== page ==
Not a movie, but first we have this offering from a Chinese version (of sorts) of Amazon:
The best thing that can be said for these is that they’re significantly less disturbing than the other animal heads on there which look to be made for bizarre Adult Swim bumpers.
The entire time that I was watching this I puzzled over why this movie exists; it’s not as if there’a dearth of live action Cinderella knock-offs. The answer of course is in the movie theater full of cheering women: printing cash for Disney. Women apparently can’t get enough of the “loser babe scores alpha male” story which is refreshing in it’s own way since such sentiments run so counter to PC “mores” and feminism generally. So hooray for Cinderella and the Disney money machine that helps keep lefty extremism at bay despite their own efforts. But as a guy, yeah, I don’t need to see another Cinderella movie again, ever.
The Snow White Murder Case
|Quick: pick out the ugly one, the pretty one, the one that was murdered, and the killer, and some are one and the same. It’s easier than you think.|
This Japanese movie was sold to me by Sally as being a real plot-twister of a murder mystery. Fifteen minutes in though I was reminded of when Memoirs of a Geisha came out ten years ago and there was much consternation over the fact that Japan couldn’t field any decent actresses so Hollywood had to go with Chinese actresses (“All you people look the same to me”). The accusation at the time was that the animated form had stunted the ability of the Japanese to put together live-action productions. I made this remark to Sally and she asked what was wrong with the movie and I said “well, the acting,…the directing, um, the cinematography, the script, and, well, yeah it’s like an over-funded high school movie project”. I can capture the movie’s faults in one screen grab, where, in a rather important scene someone thought that it would be a good idea to put a color-shifting bowl of rotating water, a transparent LED toilet of sorts, in the background:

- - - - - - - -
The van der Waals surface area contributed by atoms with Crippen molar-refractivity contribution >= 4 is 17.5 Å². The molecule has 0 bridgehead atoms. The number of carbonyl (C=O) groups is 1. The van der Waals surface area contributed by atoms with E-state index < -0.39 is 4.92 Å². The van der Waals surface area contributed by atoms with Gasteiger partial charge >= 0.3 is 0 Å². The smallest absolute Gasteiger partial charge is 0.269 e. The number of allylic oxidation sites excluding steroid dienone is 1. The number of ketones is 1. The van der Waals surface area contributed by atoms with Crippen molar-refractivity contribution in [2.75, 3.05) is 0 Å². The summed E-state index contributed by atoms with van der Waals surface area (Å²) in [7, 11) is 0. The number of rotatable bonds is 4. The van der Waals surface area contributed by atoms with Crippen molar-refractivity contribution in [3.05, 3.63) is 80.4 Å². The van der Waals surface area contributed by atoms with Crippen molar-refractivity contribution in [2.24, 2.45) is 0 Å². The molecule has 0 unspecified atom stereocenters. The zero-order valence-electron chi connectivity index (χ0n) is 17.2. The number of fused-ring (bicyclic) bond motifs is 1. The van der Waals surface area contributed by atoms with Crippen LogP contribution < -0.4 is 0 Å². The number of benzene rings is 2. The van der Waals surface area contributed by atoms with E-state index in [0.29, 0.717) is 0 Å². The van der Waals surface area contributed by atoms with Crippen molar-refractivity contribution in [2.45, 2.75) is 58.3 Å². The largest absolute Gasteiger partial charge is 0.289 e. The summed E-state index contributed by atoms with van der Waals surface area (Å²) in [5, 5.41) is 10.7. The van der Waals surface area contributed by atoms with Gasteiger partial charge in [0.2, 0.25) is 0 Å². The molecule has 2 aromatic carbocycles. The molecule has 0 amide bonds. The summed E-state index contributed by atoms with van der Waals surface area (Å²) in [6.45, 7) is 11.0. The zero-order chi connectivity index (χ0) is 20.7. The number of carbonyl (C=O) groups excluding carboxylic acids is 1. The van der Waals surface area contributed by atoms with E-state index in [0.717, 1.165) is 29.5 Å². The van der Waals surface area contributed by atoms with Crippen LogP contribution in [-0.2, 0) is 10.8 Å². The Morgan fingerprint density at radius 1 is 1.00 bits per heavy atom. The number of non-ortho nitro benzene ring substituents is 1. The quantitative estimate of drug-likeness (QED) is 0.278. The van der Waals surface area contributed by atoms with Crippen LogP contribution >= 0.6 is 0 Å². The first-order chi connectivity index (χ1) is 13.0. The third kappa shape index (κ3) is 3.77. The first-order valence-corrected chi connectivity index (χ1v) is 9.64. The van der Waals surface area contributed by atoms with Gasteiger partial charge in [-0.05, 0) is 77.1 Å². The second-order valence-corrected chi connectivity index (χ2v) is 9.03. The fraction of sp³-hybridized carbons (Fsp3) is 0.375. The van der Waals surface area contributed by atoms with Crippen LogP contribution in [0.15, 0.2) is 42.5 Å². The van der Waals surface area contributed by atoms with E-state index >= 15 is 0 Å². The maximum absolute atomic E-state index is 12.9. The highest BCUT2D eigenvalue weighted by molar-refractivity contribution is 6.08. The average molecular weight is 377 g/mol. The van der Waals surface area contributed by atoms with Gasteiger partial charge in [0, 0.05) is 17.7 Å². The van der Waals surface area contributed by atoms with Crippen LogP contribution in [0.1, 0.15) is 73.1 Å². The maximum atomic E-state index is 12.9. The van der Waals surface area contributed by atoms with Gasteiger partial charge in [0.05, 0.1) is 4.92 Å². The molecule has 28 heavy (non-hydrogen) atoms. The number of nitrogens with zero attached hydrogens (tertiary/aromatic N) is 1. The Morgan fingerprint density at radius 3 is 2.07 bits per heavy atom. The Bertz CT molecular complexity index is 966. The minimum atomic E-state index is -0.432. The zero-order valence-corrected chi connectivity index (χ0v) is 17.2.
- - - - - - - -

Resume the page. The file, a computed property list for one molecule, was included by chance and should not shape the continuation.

|It doesn’t help that the bowl is more interesting than the actors|
The movie did have a few strengths. For instance, what was of mild interest, and what the movie should have concentrated more on, is the absolute pettiness that can accompany large groups of women working together. Lots of ‘fun’ was on display such as women putting each other down for their clothes, making efforts to steal the office alpha-male (or what passes for one in a Japanese office), petty thefts, backstabbing, exaggerating stories told in confidence so that they can be crafted into a self esteem killing barbs, etc. Yes it’s all in there and it goes to show that for as much as women may love the workplace, they rarely like working with, or especially for, other women.
It’s a shame that a movie that was so close to succeeding in being a cautionary tale on workplace feminization turned into such a hot, unfocused mess. (Actually the movie could have just been about any one of the four things it tried to be about and it would have been better).
Empresses In The Palace
|The costume drama to end all costume dramas|
While in China I may have mentioned that there was a historical soap opera of sorts that played nonstop on one of the channels. Weighing in at a hefty 76, 45 minute episodes, it is a lot to take in, perhaps…
I bring this up since the series can now be viewed on Netflix in a truncated format: 6, 90 minute episodes. Talk about a hatchet job! How one edits this down without translating the whole thing I don’t know, so I’m unsure what the point of the exercise is. The series is meticulous with their set design and costuming and is filmed on a set which is a recreation of the Forbidden City and is a tourist attraction in its own right.
The problem with the native series, not that I could understand any of it, is that at least 90% of it is women talking back and forth and back and forth and back and forth about palace intrigue BS (the other 10% is women boring men to tears with palace intrigue BS). “No wonder they were always overrun by barbarians”, I thought while watching. Sally complained that the Netflix series doesn’t make sense in its heavily edited format, but I can easily believe that a version of this series could be trimmed down to an even hour for male viewers.